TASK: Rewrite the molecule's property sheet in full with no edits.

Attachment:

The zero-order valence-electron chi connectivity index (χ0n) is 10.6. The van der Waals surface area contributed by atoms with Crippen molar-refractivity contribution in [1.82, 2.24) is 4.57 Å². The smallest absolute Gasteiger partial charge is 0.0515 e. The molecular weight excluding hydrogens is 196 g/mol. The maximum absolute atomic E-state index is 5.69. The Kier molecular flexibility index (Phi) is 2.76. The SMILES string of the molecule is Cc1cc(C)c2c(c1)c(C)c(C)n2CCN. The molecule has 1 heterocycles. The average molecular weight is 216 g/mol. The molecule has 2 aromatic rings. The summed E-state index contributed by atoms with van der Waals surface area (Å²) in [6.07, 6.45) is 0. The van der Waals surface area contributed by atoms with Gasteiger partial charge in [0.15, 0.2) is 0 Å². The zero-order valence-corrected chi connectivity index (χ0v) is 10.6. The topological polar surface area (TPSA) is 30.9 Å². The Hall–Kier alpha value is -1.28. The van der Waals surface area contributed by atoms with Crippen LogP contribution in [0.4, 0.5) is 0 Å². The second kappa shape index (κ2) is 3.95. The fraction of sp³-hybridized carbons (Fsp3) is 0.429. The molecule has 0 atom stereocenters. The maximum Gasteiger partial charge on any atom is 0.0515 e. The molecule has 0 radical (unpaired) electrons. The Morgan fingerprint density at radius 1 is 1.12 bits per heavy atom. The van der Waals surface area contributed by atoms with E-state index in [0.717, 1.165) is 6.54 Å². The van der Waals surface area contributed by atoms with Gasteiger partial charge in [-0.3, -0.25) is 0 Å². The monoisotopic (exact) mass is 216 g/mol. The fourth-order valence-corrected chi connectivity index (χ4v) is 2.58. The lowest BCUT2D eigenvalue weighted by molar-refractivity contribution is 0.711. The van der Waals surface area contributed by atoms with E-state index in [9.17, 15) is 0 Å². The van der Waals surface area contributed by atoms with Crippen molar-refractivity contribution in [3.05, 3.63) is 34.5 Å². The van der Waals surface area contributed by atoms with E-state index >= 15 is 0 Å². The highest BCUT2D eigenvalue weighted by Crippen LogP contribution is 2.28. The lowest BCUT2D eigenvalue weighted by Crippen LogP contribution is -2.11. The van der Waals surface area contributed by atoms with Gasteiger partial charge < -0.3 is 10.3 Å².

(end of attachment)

The zero-order valence-electron chi connectivity index (χ0n) is 10.6. The van der Waals surface area contributed by atoms with Crippen molar-refractivity contribution in [1.82, 2.24) is 4.57 Å². The smallest absolute Gasteiger partial charge is 0.0515 e. The molecular weight excluding hydrogens is 196 g/mol. The maximum absolute atomic E-state index is 5.69. The Kier molecular flexibility index (Phi) is 2.76. The SMILES string of the molecule is Cc1cc(C)c2c(c1)c(C)c(C)n2CCN. The molecule has 1 heterocycles. The average molecular weight is 216 g/mol. The molecule has 2 aromatic rings. The summed E-state index contributed by atoms with van der Waals surface area (Å²) in [6.07, 6.45) is 0. The van der Waals surface area contributed by atoms with Gasteiger partial charge in [0.15, 0.2) is 0 Å². The zero-order valence-corrected chi connectivity index (χ0v) is 10.6. The topological polar surface area (TPSA) is 30.9 Å². The Hall–Kier alpha value is -1.28. The van der Waals surface area contributed by atoms with Crippen LogP contribution in [0.4, 0.5) is 0 Å². The second kappa shape index (κ2) is 3.95. The fraction of sp³-hybridized carbons (Fsp3) is 0.429. The molecule has 0 atom stereocenters. The maximum Gasteiger partial charge on any atom is 0.0515 e. The molecule has 0 radical (unpaired) electrons. The Morgan fingerprint density at radius 1 is 1.12 bits per heavy atom. The van der Waals surface area contributed by atoms with E-state index in [0.717, 1.165) is 6.54 Å². The van der Waals surface area contributed by atoms with Gasteiger partial charge in [-0.3, -0.25) is 0 Å². The monoisotopic (exact) mass is 216 g/mol. The fourth-order valence-corrected chi connectivity index (χ4v) is 2.58. The lowest BCUT2D eigenvalue weighted by molar-refractivity contribution is 0.711. The van der Waals surface area contributed by atoms with E-state index in [9.17, 15) is 0 Å². The van der Waals surface area contributed by atoms with Crippen molar-refractivity contribution in [3.05, 3.63) is 34.5 Å². The van der Waals surface area contributed by atoms with E-state index >= 15 is 0 Å². The highest BCUT2D eigenvalue weighted by Crippen LogP contribution is 2.28. The lowest BCUT2D eigenvalue weighted by Crippen LogP contribution is -2.11. The van der Waals surface area contributed by atoms with Gasteiger partial charge < -0.3 is 10.3 Å².